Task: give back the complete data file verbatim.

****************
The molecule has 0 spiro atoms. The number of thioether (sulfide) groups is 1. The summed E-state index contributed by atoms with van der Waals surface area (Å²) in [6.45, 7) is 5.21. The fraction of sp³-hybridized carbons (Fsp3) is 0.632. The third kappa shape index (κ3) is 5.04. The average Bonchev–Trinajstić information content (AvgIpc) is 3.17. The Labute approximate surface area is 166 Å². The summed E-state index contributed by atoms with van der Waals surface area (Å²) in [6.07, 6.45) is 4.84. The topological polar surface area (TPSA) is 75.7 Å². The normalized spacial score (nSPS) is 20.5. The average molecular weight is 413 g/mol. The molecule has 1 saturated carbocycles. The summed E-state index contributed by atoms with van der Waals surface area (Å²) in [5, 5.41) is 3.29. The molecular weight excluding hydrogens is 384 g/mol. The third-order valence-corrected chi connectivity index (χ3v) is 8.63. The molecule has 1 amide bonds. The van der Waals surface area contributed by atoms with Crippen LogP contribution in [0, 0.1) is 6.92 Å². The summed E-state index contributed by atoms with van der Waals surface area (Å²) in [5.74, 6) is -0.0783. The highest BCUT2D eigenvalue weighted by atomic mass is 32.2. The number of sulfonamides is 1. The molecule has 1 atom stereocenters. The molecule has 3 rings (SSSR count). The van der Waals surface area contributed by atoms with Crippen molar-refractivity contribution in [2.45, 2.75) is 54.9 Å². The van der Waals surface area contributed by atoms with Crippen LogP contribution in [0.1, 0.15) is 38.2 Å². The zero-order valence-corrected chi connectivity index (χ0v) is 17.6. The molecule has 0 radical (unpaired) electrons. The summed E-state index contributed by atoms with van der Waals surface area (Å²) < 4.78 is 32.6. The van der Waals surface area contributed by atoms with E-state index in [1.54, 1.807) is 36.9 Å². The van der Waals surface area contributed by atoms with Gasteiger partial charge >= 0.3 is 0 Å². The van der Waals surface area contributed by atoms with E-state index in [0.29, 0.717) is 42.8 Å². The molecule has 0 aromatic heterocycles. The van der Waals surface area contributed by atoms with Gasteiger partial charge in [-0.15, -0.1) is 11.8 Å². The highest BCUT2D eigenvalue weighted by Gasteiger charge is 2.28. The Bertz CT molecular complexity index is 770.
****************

The molecule has 0 spiro atoms. The number of thioether (sulfide) groups is 1. The summed E-state index contributed by atoms with van der Waals surface area (Å²) in [6.45, 7) is 5.21. The fraction of sp³-hybridized carbons (Fsp3) is 0.632. The third kappa shape index (κ3) is 5.04. The average Bonchev–Trinajstić information content (AvgIpc) is 3.17. The Labute approximate surface area is 166 Å². The summed E-state index contributed by atoms with van der Waals surface area (Å²) in [6.07, 6.45) is 4.84. The topological polar surface area (TPSA) is 75.7 Å². The normalized spacial score (nSPS) is 20.5. The average molecular weight is 413 g/mol. The molecule has 1 saturated carbocycles. The summed E-state index contributed by atoms with van der Waals surface area (Å²) in [5, 5.41) is 3.29. The molecular weight excluding hydrogens is 384 g/mol. The third-order valence-corrected chi connectivity index (χ3v) is 8.63. The molecule has 1 amide bonds. The van der Waals surface area contributed by atoms with Crippen LogP contribution in [0, 0.1) is 6.92 Å². The summed E-state index contributed by atoms with van der Waals surface area (Å²) in [5.74, 6) is -0.0783. The highest BCUT2D eigenvalue weighted by atomic mass is 32.2. The number of sulfonamides is 1. The molecule has 1 atom stereocenters. The molecule has 3 rings (SSSR count). The van der Waals surface area contributed by atoms with Crippen molar-refractivity contribution in [2.45, 2.75) is 54.9 Å². The van der Waals surface area contributed by atoms with Crippen LogP contribution in [0.1, 0.15) is 38.2 Å². The zero-order valence-corrected chi connectivity index (χ0v) is 17.6. The molecule has 0 radical (unpaired) electrons. The summed E-state index contributed by atoms with van der Waals surface area (Å²) < 4.78 is 32.6. The van der Waals surface area contributed by atoms with E-state index in [1.54, 1.807) is 36.9 Å². The van der Waals surface area contributed by atoms with Gasteiger partial charge >= 0.3 is 0 Å². The van der Waals surface area contributed by atoms with E-state index in [0.29, 0.717) is 42.8 Å². The molecule has 0 aromatic heterocycles. The van der Waals surface area contributed by atoms with Gasteiger partial charge in [-0.15, -0.1) is 11.8 Å². The highest BCUT2D eigenvalue weighted by Gasteiger charge is 2.28. The Bertz CT molecular complexity index is 770.